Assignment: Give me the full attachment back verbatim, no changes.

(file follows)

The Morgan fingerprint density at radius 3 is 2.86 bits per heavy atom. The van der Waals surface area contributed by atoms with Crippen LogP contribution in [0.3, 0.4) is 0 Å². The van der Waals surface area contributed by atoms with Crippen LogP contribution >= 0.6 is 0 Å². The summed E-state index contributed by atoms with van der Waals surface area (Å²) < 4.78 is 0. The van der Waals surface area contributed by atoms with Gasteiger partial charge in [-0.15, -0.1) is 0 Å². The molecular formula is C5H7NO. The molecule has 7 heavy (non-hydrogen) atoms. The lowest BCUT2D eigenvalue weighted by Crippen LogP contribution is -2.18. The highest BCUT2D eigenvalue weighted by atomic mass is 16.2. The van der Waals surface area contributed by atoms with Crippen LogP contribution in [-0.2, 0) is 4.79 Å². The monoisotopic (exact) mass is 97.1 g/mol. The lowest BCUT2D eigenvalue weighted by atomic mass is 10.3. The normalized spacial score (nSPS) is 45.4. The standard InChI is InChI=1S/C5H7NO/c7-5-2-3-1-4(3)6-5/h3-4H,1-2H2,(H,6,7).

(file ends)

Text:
The Morgan fingerprint density at radius 3 is 2.86 bits per heavy atom. The van der Waals surface area contributed by atoms with Crippen LogP contribution in [0.3, 0.4) is 0 Å². The van der Waals surface area contributed by atoms with Crippen LogP contribution >= 0.6 is 0 Å². The summed E-state index contributed by atoms with van der Waals surface area (Å²) < 4.78 is 0. The van der Waals surface area contributed by atoms with Gasteiger partial charge in [-0.15, -0.1) is 0 Å². The molecular formula is C5H7NO. The molecule has 7 heavy (non-hydrogen) atoms. The lowest BCUT2D eigenvalue weighted by Crippen LogP contribution is -2.18. The highest BCUT2D eigenvalue weighted by atomic mass is 16.2. The van der Waals surface area contributed by atoms with Crippen LogP contribution in [-0.2, 0) is 4.79 Å². The monoisotopic (exact) mass is 97.1 g/mol. The lowest BCUT2D eigenvalue weighted by atomic mass is 10.3. The normalized spacial score (nSPS) is 45.4. The standard InChI is InChI=1S/C5H7NO/c7-5-2-3-1-4(3)6-5/h3-4H,1-2H2,(H,6,7).